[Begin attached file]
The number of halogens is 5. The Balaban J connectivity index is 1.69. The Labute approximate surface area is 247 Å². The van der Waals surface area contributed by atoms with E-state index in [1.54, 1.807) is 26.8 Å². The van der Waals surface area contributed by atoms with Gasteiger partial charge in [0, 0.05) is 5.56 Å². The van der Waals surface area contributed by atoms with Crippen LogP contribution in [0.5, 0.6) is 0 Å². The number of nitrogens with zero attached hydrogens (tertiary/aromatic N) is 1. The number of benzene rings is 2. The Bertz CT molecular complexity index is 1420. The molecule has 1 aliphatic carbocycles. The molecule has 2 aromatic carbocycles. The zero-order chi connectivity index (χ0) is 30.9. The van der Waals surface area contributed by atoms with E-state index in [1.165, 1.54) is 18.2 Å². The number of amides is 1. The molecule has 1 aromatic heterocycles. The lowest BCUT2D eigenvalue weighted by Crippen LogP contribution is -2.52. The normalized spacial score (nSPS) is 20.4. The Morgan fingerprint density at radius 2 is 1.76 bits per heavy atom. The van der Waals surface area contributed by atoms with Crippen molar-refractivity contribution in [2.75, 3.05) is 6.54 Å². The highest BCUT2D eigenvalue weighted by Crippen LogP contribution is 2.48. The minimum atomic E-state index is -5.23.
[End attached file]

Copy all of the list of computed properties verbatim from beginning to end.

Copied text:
The number of halogens is 5. The Balaban J connectivity index is 1.69. The Labute approximate surface area is 247 Å². The van der Waals surface area contributed by atoms with E-state index in [1.54, 1.807) is 26.8 Å². The van der Waals surface area contributed by atoms with Gasteiger partial charge in [0, 0.05) is 5.56 Å². The van der Waals surface area contributed by atoms with Crippen LogP contribution in [0.5, 0.6) is 0 Å². The number of nitrogens with zero attached hydrogens (tertiary/aromatic N) is 1. The number of benzene rings is 2. The Bertz CT molecular complexity index is 1420. The molecule has 1 aliphatic carbocycles. The molecule has 2 aromatic carbocycles. The zero-order chi connectivity index (χ0) is 30.9. The van der Waals surface area contributed by atoms with E-state index in [1.165, 1.54) is 18.2 Å². The number of amides is 1. The molecule has 1 aromatic heterocycles. The lowest BCUT2D eigenvalue weighted by Crippen LogP contribution is -2.52. The normalized spacial score (nSPS) is 20.4. The Morgan fingerprint density at radius 2 is 1.76 bits per heavy atom. The van der Waals surface area contributed by atoms with Crippen molar-refractivity contribution in [2.75, 3.05) is 6.54 Å². The highest BCUT2D eigenvalue weighted by Crippen LogP contribution is 2.48. The minimum atomic E-state index is -5.23.